FOR IMMEDIATE RELEASE
Nov 22, 2006
Ministers from the seven Partners of the international fusion project ITER (China, European Union, India, Japan, South Korea, Russia, and the United States) today signed the agreement to establish the international organization that will implement the ITER fusion energy project.
The signing took place in Paris, hosted by French President Jacques Chirac and by the President of the European Commission, M. Jose Manuel Durao Barroso. ITER will be constructed at Cadarache, France and is expected to be completed in 2015.
"The ITER project will be a landmark in the history of the development of fusion energy," said Mike Campbell, Senior Vice President of General Atomic's Energy Group. "Over half the population of the world, from the seven parties, have joined together in the ITER project to demonstrate the scientific and technological feasibility of fusion energy."
"It will demonstrate the actual production of fusion power, 500 million Watts of fusion power. It will enable the creation of a burning plasma (a man-made star on earth) with an energy gain of ten, sufficiently high that the plasma is dominantly self-heated by the fusion reactions," he said.
"While many challenges remain for its promise to be realized, ITER will develop and test technology at power plant scale critical for the advancement of fusion energy. Its all-superconducting magnet technology and steady-state heat removal technology will enable developing the basis of steady-state plasma operation and high-energy gain in future fusion systems. Its extensive measurement and control systems that allow variation of the plasma state, and long pulse capability will enable understanding of the burning plasma state," Campbell said.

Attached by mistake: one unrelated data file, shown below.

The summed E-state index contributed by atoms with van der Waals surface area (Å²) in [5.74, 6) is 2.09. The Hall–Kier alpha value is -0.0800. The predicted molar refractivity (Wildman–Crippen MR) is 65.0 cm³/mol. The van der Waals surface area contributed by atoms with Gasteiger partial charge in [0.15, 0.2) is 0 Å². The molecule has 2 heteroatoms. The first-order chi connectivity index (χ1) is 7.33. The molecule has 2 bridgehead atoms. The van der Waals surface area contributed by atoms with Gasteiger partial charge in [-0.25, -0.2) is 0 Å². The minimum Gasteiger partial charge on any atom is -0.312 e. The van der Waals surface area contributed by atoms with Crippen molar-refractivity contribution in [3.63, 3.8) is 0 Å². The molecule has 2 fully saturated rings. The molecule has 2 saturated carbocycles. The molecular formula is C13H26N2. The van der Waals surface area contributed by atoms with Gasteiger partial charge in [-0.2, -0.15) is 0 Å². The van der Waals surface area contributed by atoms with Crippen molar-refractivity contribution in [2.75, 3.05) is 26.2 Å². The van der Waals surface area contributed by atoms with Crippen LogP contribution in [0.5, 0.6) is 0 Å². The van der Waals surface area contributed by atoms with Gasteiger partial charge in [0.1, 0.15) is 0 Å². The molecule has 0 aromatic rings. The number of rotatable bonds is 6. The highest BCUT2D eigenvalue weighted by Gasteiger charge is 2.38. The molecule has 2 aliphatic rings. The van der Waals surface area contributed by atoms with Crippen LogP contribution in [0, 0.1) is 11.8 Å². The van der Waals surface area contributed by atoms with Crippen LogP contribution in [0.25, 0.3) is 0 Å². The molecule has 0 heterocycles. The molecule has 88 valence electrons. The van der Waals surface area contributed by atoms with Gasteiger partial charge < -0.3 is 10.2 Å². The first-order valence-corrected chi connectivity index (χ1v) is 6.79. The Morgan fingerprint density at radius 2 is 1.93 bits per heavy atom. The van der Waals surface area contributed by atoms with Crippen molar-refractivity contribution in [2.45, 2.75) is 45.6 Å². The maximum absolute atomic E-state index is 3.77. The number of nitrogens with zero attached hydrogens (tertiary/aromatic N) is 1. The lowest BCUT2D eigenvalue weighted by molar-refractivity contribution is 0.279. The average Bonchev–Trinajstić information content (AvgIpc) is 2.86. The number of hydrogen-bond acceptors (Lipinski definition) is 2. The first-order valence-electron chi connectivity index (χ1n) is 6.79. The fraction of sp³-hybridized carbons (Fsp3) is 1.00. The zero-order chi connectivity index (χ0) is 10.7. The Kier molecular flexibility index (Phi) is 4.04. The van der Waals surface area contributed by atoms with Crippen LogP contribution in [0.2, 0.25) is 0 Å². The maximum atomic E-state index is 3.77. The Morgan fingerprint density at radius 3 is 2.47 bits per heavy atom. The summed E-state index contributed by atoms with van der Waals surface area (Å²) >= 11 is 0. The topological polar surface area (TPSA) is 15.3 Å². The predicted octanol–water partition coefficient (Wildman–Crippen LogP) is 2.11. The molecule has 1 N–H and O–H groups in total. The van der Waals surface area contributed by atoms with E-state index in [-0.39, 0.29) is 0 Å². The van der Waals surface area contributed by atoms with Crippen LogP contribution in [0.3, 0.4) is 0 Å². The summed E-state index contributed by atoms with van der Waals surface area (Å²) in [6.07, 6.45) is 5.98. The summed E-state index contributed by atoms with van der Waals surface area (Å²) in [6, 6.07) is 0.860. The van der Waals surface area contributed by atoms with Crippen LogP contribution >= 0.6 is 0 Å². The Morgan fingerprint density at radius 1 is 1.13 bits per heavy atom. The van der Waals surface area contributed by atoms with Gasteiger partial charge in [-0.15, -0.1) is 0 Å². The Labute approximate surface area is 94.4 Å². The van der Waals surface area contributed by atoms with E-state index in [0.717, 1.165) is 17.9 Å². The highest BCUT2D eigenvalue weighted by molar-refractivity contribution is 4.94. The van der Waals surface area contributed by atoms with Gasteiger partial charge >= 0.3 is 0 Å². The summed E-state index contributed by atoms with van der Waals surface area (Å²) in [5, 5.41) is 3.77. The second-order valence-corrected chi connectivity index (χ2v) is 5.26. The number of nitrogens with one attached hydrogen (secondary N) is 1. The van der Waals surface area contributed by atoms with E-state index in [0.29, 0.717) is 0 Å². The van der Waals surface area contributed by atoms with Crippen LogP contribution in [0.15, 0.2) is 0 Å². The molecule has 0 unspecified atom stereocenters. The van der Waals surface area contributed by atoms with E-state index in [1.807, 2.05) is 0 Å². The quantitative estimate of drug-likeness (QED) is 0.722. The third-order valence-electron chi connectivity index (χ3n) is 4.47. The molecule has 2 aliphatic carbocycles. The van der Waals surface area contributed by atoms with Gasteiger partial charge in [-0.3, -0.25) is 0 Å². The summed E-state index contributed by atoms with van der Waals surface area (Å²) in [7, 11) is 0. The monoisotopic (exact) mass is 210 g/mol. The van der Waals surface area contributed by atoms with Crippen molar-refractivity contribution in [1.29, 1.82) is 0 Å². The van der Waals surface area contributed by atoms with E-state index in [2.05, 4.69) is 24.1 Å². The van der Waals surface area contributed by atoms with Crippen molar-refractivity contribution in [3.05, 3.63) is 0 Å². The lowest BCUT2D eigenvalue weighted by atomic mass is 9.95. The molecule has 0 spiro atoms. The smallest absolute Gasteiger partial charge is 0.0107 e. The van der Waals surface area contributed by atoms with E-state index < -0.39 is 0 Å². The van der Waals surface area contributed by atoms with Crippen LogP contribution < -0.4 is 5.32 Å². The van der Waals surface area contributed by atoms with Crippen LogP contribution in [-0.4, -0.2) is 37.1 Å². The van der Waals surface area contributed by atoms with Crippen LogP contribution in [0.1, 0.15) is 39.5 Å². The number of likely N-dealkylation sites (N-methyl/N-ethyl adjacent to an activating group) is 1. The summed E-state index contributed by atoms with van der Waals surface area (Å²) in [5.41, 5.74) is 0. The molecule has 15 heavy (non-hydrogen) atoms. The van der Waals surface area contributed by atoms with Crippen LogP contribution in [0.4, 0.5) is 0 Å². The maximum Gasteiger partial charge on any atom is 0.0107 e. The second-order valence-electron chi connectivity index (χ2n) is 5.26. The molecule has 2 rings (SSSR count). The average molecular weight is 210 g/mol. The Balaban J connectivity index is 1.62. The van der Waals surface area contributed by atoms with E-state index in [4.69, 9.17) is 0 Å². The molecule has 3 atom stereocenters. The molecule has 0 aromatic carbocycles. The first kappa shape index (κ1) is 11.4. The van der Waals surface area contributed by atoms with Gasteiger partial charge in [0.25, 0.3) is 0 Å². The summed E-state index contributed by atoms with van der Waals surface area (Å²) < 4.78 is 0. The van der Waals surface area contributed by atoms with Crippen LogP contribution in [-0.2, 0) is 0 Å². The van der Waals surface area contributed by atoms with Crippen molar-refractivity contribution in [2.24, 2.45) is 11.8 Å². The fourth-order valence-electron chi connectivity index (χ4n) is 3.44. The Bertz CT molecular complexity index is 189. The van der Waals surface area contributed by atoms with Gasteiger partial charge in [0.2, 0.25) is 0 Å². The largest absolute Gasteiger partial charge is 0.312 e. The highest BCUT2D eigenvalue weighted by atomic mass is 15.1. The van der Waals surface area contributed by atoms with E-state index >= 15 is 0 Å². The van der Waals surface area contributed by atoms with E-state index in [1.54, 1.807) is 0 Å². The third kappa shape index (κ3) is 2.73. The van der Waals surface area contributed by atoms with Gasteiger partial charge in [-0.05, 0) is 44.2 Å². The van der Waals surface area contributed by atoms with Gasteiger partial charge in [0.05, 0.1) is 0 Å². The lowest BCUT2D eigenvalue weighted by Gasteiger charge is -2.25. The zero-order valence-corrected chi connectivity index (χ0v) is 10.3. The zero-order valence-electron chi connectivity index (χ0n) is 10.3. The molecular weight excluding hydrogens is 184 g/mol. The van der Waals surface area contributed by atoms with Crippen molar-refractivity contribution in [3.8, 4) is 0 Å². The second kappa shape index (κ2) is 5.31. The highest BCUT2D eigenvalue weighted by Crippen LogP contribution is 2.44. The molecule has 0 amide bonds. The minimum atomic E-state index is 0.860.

"For 50 years, GA and more recently the DIII-D National Fusion Program at General Atomics' main campus in San Diego, has been a principal contributor to the international effort to build the scientific basis for ITER and fusion energy," added Ron Stambaugh, GA Vice President for the Magnetic Fusion Energy Program.
"The DIII-D tokamak will continue to develop answers to specific scientific questions for ITER and advanced operating modes for ITER. GA is committed to the success of ITER and intends to contribute significantly to its scientific and technical success. We applaud the Department of Energy's actions in securing a major U.S. participation in this important milestone in the development of fusion energy," Stambaugh said.
Dr. Tony Taylor
Mgr., Experimental Sciences
GA Fusion Program
Mgr., Public Relations